Gene Editing of CCR5 in Autologous CD4 T Cells of Persons Infected With HIV
Can cells be genetically modified with a zinc-finger nuclease (ZFN) to resist infection by human immunodeficiency virus (HIV)?
Twelve patients with aviremic HIV (on antiretroviral therapy) were treated with a single dose of 109 ZFN-modified autologous CD4 T cells; 11-28% of T cells were genetically modified with the ZFN. Six patients interrupted antiretroviral treatment 4 weeks after the T-cell infusion. The primary outcome was safety, and secondary outcomes included measures of immune reconstitution and HIV resistance.
One serious adverse event was attributed to a transfusion reaction. The median CD4 T cell increased from 448 to 1517 cells/mm3 (p < 0.001), and the concentration of CCR5-modified CD4 T cells at 1 week was 250 cells/mm3. This constituted 13.9% of circulating CD4 T cells. Modified cells had an estimated half-life of 48 weeks. During treatment interruption and resultant viremia, the decline in circulating CCR5-modified cells (−1.81 cells per day) was significantly less than the decline in unmodified cells (−7.25 cells per day). The blood level of HIV DNA decreased in most patients.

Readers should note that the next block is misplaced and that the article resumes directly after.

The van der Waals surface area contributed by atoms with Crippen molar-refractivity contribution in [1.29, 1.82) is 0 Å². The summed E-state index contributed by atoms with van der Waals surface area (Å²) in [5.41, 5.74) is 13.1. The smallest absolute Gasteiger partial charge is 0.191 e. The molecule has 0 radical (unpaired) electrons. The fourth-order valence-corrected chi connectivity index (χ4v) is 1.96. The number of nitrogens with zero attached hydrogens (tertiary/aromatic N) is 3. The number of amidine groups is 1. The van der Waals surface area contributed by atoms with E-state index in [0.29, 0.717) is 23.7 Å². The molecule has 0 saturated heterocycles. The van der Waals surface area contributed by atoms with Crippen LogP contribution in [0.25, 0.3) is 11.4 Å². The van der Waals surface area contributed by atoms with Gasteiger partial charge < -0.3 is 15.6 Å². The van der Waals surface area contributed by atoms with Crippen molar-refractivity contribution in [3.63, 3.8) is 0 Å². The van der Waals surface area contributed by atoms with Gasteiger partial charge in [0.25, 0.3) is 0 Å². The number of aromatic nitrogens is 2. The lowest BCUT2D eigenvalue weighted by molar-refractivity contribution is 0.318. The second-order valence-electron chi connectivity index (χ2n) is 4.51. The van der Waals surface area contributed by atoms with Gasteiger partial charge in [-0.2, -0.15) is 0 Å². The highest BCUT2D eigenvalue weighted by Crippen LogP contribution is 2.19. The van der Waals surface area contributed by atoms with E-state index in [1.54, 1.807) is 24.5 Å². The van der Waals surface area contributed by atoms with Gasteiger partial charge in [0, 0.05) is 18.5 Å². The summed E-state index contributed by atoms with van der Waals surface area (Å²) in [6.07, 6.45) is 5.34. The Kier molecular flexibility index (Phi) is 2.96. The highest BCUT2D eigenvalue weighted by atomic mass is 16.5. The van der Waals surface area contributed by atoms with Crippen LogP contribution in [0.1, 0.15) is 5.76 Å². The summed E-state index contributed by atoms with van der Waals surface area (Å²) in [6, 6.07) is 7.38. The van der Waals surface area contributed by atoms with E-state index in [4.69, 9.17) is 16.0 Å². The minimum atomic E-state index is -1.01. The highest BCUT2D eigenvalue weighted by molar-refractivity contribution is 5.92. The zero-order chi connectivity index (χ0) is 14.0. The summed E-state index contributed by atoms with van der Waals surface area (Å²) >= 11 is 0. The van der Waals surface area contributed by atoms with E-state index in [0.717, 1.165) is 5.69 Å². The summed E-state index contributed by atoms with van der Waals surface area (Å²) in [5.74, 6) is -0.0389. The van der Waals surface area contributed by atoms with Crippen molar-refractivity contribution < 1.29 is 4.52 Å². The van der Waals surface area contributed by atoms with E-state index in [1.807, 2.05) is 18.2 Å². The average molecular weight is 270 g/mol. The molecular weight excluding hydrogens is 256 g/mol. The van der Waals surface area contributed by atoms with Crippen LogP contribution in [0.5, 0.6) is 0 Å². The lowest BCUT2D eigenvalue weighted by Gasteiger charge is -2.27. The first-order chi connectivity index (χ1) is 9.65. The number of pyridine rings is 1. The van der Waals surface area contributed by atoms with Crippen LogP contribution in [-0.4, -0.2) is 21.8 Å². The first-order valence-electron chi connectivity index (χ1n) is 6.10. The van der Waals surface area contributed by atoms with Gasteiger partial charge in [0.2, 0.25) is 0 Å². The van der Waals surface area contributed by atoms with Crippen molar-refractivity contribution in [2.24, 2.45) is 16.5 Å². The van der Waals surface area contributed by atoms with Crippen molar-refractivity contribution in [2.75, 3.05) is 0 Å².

The authors concluded that CCR5-modified autologous CD4 T-cell infusions are safe within the limits of this study.
ZFNs can be used to modify specific genomic sequences. CCR5 is a coreceptor for HIV, and subjects with a CCR5 mutation are resistant to infection. This raises the intriguing possibility that targeted, cell-specific mutations might be induced with ZFN to induce resistance to HIV. This study shows that this strategy can be employed safely and may be useful to create an immune system that is resistant to HIV infection. The implications of this study are far-reaching, as other monogenic diseases might also be treated with similar strategies.
Clinical Topics: Diabetes and Cardiometabolic Disease
Keywords: Mutation, Pyrrolidinones, HIV Infections, Viremia, CD4-Positive T-Lymphocytes
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